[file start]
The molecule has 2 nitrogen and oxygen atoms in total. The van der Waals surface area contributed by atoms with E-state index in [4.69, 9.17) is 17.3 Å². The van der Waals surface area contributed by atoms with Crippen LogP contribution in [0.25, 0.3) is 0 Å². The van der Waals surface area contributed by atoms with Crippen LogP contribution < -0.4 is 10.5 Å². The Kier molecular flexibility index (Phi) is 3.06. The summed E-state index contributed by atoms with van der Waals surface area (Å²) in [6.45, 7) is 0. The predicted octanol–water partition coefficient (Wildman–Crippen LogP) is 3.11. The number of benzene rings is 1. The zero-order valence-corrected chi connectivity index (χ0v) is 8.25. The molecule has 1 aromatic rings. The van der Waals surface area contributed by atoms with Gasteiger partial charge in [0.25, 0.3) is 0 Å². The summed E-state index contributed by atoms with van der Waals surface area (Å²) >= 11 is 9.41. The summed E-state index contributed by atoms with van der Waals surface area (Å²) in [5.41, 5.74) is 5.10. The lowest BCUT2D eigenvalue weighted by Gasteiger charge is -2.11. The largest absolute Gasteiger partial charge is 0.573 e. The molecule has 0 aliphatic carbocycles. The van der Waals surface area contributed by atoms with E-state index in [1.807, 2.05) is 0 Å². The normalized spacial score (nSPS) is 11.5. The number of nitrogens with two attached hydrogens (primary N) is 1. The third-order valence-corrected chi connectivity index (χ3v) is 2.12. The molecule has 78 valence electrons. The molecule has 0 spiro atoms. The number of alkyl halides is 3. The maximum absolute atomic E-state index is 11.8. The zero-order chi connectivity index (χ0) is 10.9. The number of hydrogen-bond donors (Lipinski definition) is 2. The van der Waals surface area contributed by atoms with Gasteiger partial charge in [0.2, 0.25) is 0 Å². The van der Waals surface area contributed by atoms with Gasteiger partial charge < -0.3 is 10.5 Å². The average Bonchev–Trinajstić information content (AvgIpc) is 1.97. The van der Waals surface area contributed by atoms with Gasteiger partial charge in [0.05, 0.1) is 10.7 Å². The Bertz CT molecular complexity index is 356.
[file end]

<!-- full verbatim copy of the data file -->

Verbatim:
The molecule has 2 nitrogen and oxygen atoms in total. The van der Waals surface area contributed by atoms with E-state index in [4.69, 9.17) is 17.3 Å². The van der Waals surface area contributed by atoms with Crippen LogP contribution in [0.25, 0.3) is 0 Å². The van der Waals surface area contributed by atoms with Crippen LogP contribution < -0.4 is 10.5 Å². The Kier molecular flexibility index (Phi) is 3.06. The summed E-state index contributed by atoms with van der Waals surface area (Å²) in [6.45, 7) is 0. The predicted octanol–water partition coefficient (Wildman–Crippen LogP) is 3.11. The number of benzene rings is 1. The zero-order valence-corrected chi connectivity index (χ0v) is 8.25. The molecule has 1 aromatic rings. The van der Waals surface area contributed by atoms with Gasteiger partial charge in [0.25, 0.3) is 0 Å². The summed E-state index contributed by atoms with van der Waals surface area (Å²) >= 11 is 9.41. The summed E-state index contributed by atoms with van der Waals surface area (Å²) in [5.41, 5.74) is 5.10. The lowest BCUT2D eigenvalue weighted by Gasteiger charge is -2.11. The largest absolute Gasteiger partial charge is 0.573 e. The molecule has 0 aliphatic carbocycles. The van der Waals surface area contributed by atoms with E-state index in [1.807, 2.05) is 0 Å². The normalized spacial score (nSPS) is 11.5. The number of nitrogens with two attached hydrogens (primary N) is 1. The third-order valence-corrected chi connectivity index (χ3v) is 2.12. The molecule has 78 valence electrons. The molecule has 0 spiro atoms. The number of alkyl halides is 3. The maximum absolute atomic E-state index is 11.8. The zero-order chi connectivity index (χ0) is 10.9. The number of hydrogen-bond donors (Lipinski definition) is 2. The van der Waals surface area contributed by atoms with Gasteiger partial charge in [0.2, 0.25) is 0 Å². The van der Waals surface area contributed by atoms with Gasteiger partial charge < -0.3 is 10.5 Å². The average Bonchev–Trinajstić information content (AvgIpc) is 1.97. The van der Waals surface area contributed by atoms with Gasteiger partial charge in [0.05, 0.1) is 10.7 Å². The Bertz CT molecular complexity index is 356.